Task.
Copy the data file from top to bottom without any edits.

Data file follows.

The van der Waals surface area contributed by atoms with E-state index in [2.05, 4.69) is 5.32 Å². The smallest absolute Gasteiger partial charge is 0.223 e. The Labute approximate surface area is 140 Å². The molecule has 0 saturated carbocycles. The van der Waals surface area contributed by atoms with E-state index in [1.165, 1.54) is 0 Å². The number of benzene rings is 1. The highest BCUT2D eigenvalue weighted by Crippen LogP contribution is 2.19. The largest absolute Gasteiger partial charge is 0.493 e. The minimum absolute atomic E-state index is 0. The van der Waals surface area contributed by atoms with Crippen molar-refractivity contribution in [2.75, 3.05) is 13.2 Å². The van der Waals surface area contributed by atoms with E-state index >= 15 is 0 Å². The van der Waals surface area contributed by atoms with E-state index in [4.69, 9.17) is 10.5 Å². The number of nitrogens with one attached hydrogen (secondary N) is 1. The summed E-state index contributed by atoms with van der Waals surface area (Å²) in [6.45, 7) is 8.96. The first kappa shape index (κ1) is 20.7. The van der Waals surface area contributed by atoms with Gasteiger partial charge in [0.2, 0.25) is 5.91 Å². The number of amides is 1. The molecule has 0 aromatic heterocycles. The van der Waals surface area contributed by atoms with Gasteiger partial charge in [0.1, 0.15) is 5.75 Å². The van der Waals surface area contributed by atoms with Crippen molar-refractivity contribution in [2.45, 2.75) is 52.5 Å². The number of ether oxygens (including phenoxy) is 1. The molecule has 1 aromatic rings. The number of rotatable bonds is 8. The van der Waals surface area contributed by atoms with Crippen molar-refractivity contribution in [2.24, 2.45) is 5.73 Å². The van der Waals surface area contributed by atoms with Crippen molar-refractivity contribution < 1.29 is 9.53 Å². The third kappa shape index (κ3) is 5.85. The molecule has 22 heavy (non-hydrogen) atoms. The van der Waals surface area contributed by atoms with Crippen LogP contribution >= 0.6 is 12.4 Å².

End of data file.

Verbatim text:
The van der Waals surface area contributed by atoms with E-state index in [2.05, 4.69) is 5.32 Å². The smallest absolute Gasteiger partial charge is 0.223 e. The Labute approximate surface area is 140 Å². The molecule has 0 saturated carbocycles. The van der Waals surface area contributed by atoms with E-state index in [1.165, 1.54) is 0 Å². The number of benzene rings is 1. The highest BCUT2D eigenvalue weighted by Crippen LogP contribution is 2.19. The largest absolute Gasteiger partial charge is 0.493 e. The minimum absolute atomic E-state index is 0. The van der Waals surface area contributed by atoms with Crippen molar-refractivity contribution in [2.75, 3.05) is 13.2 Å². The van der Waals surface area contributed by atoms with E-state index >= 15 is 0 Å². The van der Waals surface area contributed by atoms with E-state index in [4.69, 9.17) is 10.5 Å². The number of nitrogens with one attached hydrogen (secondary N) is 1. The summed E-state index contributed by atoms with van der Waals surface area (Å²) in [6.45, 7) is 8.96. The first kappa shape index (κ1) is 20.7. The van der Waals surface area contributed by atoms with Gasteiger partial charge in [0.2, 0.25) is 5.91 Å². The number of amides is 1. The molecule has 0 aromatic heterocycles. The van der Waals surface area contributed by atoms with Gasteiger partial charge in [0.1, 0.15) is 5.75 Å². The van der Waals surface area contributed by atoms with Crippen molar-refractivity contribution in [2.45, 2.75) is 52.5 Å². The number of ether oxygens (including phenoxy) is 1. The molecule has 1 aromatic rings. The number of rotatable bonds is 8. The van der Waals surface area contributed by atoms with Crippen molar-refractivity contribution in [2.24, 2.45) is 5.73 Å². The van der Waals surface area contributed by atoms with Crippen molar-refractivity contribution < 1.29 is 9.53 Å². The third kappa shape index (κ3) is 5.85. The molecule has 22 heavy (non-hydrogen) atoms. The van der Waals surface area contributed by atoms with Crippen LogP contribution >= 0.6 is 12.4 Å².